IBM Buys DataPower, Adding Hardware to SOA Arsenal

 
 
By Darryl K. Taft  |  Posted 2005-10-18
 
 
 
IBM Tuesday bolstered its arsenal of SOA technologies with the acquisition of DataPower Technology Inc., a maker of XML and Web services infrastructure technology.

Cambridge, Mass-based DataPower has been a force in the XML software and appliance space, where its appliances have been used in enterprise environments to enhance performance and security for Web services applications.

Officials at Armonk, N.Y.-based IBM said the company acquired DataPower to help its customers improve the performance, security and management of business processes running in service-oriented architecture-based environments. And IBM officials said the company plans to introduce a family of SOA appliances based on DataPower technology.

IBM did not disclose financial details of the deal to acquire privately held DataPower.

However, IBMs Software Group pushed the acquisition. More specifically, the WebSphere business unit, headed by Robert LeBlanc, selected DataPower as its target, the company said.

Click here to read about DataPower breaking the terabyte barrier for XML processing.

This news is potentially important to IBM financially because the overall SOA marketplace opportunity is anywhere from tens to hundreds of billions in the next several years, according to analysts. In addition, although IBM software represents only about 15 percent of IBMs revenue it is responsible for about 33 percent of IBMs overall profit, IBM said. And the WebSphere unit has grown revenue in each of the last 29 quarters, according to IBM officials. In its third quarter 2005 earnings announced Monday, IBMs WebSphere business grew 14 percent overall compared with the same quarter last year, the company said.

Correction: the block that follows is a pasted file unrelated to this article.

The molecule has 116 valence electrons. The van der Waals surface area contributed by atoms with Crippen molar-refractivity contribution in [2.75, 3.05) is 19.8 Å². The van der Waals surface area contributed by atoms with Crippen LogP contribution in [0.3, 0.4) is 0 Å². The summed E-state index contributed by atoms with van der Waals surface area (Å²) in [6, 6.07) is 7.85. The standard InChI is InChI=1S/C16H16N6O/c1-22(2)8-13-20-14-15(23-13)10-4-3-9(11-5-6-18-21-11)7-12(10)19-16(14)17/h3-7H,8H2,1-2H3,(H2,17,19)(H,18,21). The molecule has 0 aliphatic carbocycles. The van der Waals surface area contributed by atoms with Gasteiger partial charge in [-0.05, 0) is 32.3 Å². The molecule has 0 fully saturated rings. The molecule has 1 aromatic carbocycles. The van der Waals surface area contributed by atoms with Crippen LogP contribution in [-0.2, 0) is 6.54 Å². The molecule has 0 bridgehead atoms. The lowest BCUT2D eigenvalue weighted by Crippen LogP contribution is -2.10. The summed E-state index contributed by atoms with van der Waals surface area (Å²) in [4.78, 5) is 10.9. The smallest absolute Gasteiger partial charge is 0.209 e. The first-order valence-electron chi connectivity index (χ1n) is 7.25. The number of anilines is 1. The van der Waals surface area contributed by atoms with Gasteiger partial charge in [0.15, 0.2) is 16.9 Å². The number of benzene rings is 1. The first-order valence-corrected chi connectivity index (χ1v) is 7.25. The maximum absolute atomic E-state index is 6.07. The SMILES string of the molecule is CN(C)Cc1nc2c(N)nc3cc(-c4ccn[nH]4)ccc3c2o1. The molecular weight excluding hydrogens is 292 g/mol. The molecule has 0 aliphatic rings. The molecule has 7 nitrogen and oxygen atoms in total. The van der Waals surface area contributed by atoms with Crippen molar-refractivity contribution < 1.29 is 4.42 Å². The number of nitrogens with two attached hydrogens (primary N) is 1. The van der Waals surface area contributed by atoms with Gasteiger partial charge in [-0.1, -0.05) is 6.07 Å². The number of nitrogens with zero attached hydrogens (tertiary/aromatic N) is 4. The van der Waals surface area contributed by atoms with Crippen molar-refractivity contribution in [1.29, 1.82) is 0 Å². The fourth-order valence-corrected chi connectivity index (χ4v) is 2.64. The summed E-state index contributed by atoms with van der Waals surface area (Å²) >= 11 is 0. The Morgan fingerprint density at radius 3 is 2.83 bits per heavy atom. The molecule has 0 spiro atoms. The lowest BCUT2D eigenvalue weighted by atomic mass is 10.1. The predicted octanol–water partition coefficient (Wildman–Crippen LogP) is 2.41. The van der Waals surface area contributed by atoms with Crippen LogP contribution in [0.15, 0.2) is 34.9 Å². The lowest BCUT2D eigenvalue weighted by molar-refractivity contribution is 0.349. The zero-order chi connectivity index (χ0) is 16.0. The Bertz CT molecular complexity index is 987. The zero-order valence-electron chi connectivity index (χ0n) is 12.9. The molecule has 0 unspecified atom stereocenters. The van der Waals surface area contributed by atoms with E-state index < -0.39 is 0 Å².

The Gartner Inc. market research firm has estimated that SOA will provide the basis for 80 percent of new software development projects by 2008.

Data Powers SOA appliance products enable integration and help provide security at the Web services message level. The products include the XI50 Integration Device, which streamlines SOA infrastructures; the XA35 XML Accelerator, which offloads XML processing; and the XS40 XML Security Gateway, which helps provide message-level Web services security. In addition, the DataPower security features complement the SOA security management capabilities of IBMs Tivoli software.

"With more companies taking a modular approach to running business processes through a Services Oriented Architecture, theres a greater need for technology to deal with the commensurate increases in Web services traffic, which can overburden IT systems," said Robert LeBlanc, general manager, WebSphere, IBM Software Group, said in a statement. "DataPowers products address these challenges."

"IBM once again shows its SOA leadership with this acquisition," said Jason Bloomberg, an analyst with ZapThink LLC, in Waltham, Mass. "DataPower is the sales leader in the application-oriented networking space, and they have already cultivated solid relationships with the WebSphere, IGS and hardware groups. DataPowers product suite of integration, security, and performance appliances will fill various holes within IBMs broad SOA offering."

Indeed, added Bloomberg: "Perhaps the most interesting aspect of this announcement is IBMs decision to put DataPower within WebSphere, in the software group. This choice demonstrates IBMs understanding that SOA is not a software problem alone.

Meanwhile, in a statement, Jim Ricotta, CEO of DataPower, said: "XML Web services have become the dominant protocol for connecting disparate systems. DataPowers specialized technology not only provides connectivity, but also message-level security, routing, integration and acceleration. DataPower products nicely complement IBMs SOA capabilities."

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